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Defendants Not Liable for Insurance Agent’s Ponzi Scheme

A California appellate court recently affirmed the dismissal of claims against multiple insurers made by victims of a Ponzi scheme that was orchestrated by an independent insurance agent. The court concluded that the complaint offered no legal basis for holding the insurers liable for the wrongful acts of the sales representative based on his separate business activity as a financial advisor.

Sunil Sharma was a sales representative appointed by multiple life insurance companies. In addition, Sharma operated an independent business as a financial advisor. Sharma convinced some of his clients to surrender their annuity policies and invest the proceeds in a company he had started called Gold Coast Holdings, LLC. Gold Coast ultimately turned out to be the vehicle for Sharma’s Ponzi scheme, and investors allegedly lost millions of dollars.

A number of individuals who had surrendered annuities to invest in Gold Coast sued the issuing insurers. The plaintiffs asserted, under an array of theories and causes of action, that the insurers were liable for the loss of their investments in Gold Coast. After allowing the plaintiffs multiple opportunities to amend their complaint, the trial court sustained the defendant insurers’ demurrer and dismissed the complaint with prejudice.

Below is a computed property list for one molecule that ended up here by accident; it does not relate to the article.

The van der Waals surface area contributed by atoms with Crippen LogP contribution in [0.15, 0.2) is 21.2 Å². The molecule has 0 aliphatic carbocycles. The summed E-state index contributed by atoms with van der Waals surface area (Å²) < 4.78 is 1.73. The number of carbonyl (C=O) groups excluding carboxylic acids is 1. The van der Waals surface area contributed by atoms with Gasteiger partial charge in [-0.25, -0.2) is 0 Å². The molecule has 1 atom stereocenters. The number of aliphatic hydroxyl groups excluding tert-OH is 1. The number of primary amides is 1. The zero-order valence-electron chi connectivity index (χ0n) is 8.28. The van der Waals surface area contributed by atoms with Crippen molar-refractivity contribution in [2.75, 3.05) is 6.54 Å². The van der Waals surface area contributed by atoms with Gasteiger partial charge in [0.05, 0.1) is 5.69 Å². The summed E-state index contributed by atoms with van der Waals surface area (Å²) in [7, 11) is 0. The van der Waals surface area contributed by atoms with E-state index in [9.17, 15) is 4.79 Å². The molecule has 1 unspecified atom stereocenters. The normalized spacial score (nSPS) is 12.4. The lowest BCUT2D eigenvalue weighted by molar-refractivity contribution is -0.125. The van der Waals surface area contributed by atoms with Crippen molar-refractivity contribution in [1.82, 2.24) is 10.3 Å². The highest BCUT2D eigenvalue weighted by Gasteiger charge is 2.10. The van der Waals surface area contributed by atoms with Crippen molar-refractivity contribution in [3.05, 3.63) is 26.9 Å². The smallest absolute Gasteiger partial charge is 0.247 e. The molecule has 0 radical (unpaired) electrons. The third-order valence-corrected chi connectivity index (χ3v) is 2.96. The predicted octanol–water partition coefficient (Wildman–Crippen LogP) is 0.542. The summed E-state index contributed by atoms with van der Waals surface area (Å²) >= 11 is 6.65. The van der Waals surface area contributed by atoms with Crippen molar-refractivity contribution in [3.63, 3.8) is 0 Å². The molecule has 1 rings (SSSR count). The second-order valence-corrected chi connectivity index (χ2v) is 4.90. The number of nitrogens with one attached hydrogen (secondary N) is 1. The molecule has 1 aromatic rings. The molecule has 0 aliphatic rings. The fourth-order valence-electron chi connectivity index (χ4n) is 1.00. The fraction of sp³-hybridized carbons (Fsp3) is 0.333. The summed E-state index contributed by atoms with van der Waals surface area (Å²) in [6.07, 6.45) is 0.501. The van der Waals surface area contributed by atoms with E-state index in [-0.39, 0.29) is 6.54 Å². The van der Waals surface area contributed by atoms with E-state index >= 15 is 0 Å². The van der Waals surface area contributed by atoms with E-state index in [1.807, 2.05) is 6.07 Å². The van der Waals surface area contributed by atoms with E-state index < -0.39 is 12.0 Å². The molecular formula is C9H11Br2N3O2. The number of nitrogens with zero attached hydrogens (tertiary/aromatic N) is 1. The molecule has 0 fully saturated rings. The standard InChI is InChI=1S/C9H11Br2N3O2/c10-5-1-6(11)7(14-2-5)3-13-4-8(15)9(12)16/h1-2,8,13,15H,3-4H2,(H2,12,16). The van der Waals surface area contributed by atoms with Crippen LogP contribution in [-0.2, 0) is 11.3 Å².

The California Court of Appeal affirmed the dismissal of the complaint in a thorough opinion in Rode v. Allianz Life Insurance Co. of N. Am., et. al. The court concluded that Sharma was not acting in the scope of his agency relationship with the insurers when he convinced the plaintiffs to surrender their annuities and invest in Gold Coast. Sharma’s relationship with the insurers was limited to the purchase of annuities and related tasks, the court explained. But his conduct regarding non-insurance investments, like Gold Coast, was part of his own financial advising business. The court reiterated that this was true notwithstanding the plaintiffs’ allegation that Sharma’s position as an appointed agent for sales of annuities enabled Sharma to convince the plaintiffs to surrender their policies. The court also concluded that the insurers did not owe the plaintiffs a duty to guard against or warn of Sharma’s fraud because, given the distinctly different business activity underlying the fraudulent behavior, the insurers could not foresee that the plaintiffs were investing in a Ponzi scheme.

Accordingly, the court found that the plaintiffs “failed to establish any viable theory of liability—whether vicarious or direct—against the insurance companies.” The court of appeals declined a request by one of the defendants to publish the opinion.

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